We all stared, fixed on the computer screen displaying the rural Andalusian landscape – in Lucainena de las Torres, to be particular – from an aerial photograph. “This is protected forest,” declared the official from the environment department. The image exhibited in fine detail my farm’s long-treeless slopes pockmarked with occasional bushes, called retama, and lower vegetation, including fragrant native thyme and sage. “No, this is agricultural land, classified as vineyard,” shot back the agriculture official, whose office lay a few doors down the corridor in the squat, 1980s Junta de Andalucia government building. As far as I could tell, the two bureaucrats had never met before.
I had just delivered the paperwork declaring new vine plantings, an integral part of capturing a few approved hectares of Andalusia’s quota of Spain’s quota of the European Union quota for vineyards destined for wine production. Mine was one of two official Protected Designation of Origin sites in the perhaps ironically-named “Desert of Almeria” viticulture region of Spain’s most arid province. I had provoked the inter-departmental consultation and at that moment hoped that my over-cautiousness did not spell disaster for the first-year garnacha bush vines flourishing there.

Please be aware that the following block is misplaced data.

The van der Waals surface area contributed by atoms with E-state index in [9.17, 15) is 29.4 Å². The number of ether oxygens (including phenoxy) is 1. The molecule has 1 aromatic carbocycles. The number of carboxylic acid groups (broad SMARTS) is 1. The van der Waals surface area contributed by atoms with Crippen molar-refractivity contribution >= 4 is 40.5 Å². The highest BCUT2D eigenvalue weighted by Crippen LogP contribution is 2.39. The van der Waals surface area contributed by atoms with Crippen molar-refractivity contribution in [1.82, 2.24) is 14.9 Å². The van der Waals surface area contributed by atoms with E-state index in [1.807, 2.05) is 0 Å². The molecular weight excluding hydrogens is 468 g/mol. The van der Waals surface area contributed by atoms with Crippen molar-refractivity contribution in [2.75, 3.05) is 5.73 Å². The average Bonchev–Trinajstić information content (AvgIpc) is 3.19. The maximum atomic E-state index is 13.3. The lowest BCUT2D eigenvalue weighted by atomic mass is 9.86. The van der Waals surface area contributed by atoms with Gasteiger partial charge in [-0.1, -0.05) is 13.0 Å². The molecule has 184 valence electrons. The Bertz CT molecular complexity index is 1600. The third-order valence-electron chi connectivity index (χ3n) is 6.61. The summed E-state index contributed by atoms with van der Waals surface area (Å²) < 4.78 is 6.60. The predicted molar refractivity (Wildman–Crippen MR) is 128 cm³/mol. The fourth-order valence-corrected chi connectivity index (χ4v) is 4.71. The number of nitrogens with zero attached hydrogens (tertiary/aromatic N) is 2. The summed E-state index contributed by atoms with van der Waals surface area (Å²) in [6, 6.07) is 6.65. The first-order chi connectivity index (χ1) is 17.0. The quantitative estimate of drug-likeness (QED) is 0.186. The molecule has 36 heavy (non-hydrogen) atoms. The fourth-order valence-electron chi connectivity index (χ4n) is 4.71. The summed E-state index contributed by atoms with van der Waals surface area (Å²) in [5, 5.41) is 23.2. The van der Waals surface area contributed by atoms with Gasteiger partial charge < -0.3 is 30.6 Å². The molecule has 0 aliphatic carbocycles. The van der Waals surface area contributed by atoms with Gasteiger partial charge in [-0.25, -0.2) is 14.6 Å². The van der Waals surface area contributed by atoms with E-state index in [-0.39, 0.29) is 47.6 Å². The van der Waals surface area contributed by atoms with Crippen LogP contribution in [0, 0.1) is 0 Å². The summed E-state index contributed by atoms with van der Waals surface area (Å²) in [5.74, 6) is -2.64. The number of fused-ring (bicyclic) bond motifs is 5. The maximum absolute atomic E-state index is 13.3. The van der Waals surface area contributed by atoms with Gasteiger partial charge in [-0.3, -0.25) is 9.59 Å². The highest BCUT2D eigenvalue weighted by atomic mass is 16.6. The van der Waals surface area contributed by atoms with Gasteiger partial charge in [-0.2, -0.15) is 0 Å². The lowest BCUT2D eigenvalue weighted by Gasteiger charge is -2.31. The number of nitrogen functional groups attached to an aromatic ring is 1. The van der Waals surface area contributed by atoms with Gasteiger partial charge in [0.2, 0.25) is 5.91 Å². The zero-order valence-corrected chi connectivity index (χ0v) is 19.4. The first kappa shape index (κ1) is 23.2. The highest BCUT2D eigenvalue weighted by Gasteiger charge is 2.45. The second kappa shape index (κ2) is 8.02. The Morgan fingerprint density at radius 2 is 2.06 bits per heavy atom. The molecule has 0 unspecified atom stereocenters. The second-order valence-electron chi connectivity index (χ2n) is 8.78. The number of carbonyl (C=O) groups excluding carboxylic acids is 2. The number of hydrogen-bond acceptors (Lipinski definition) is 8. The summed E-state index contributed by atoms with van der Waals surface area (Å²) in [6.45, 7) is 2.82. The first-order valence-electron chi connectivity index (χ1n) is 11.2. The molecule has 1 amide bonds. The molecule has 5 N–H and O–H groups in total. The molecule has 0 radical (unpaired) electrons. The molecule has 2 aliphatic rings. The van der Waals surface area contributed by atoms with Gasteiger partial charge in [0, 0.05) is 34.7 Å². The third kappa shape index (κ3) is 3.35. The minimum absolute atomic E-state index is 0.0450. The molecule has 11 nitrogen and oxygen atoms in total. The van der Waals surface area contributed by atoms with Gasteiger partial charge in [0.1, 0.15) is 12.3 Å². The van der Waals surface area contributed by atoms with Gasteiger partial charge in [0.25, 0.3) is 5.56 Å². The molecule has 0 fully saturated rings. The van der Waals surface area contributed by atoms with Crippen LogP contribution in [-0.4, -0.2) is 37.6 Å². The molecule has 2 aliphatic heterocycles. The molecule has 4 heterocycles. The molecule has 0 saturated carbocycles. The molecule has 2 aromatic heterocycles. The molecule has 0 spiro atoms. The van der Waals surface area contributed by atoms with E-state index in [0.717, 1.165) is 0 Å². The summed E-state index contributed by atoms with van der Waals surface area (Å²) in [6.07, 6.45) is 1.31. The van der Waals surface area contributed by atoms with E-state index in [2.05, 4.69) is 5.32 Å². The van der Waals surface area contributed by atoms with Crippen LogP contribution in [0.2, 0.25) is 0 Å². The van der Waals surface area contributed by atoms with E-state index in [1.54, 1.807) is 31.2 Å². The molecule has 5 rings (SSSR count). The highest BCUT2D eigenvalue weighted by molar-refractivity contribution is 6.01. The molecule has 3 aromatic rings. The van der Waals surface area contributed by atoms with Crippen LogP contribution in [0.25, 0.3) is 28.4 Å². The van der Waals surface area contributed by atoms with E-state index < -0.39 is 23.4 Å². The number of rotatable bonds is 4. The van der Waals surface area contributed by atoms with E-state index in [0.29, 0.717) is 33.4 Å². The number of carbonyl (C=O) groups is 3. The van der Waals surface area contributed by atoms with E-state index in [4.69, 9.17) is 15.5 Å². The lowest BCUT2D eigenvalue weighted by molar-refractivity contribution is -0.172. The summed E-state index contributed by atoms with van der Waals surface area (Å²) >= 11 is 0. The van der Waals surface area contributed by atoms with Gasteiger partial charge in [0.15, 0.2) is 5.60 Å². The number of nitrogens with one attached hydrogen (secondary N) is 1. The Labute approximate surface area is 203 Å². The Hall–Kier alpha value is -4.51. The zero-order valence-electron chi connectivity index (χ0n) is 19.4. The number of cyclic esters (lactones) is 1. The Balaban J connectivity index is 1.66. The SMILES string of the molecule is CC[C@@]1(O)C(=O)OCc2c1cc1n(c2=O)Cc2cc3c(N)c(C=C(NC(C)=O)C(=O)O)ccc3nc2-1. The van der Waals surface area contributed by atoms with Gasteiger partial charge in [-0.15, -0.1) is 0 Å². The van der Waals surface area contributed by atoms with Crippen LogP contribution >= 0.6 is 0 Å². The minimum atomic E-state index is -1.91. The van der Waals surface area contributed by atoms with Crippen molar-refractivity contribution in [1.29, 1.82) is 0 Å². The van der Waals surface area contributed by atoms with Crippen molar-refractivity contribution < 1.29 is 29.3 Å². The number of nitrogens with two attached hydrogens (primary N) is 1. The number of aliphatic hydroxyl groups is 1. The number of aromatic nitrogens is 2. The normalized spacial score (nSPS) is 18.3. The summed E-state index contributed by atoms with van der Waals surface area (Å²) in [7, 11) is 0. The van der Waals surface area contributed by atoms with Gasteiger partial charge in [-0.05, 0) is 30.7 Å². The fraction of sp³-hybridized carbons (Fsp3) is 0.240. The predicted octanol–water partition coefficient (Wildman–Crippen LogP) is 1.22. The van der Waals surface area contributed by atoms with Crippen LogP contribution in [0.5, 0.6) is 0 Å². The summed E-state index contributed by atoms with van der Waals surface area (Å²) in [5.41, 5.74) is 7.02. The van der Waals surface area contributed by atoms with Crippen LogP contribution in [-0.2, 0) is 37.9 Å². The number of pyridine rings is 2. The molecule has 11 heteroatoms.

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Charlie Leary earned his PhD in history at Cornell University. He has served as a wine director for restaurants in New Orleans, southern France, Canada, Costa Rica and Panama since 1995. He is a certified Spanish Wine Specialist, Cava Educator and Expert and has studied wine through Washington State University, the Wine Scholar Guild, California Wine Institute, and the Rioja Academy. Charlie is a member of the Circle of Wine Writers.
Panama & Central America
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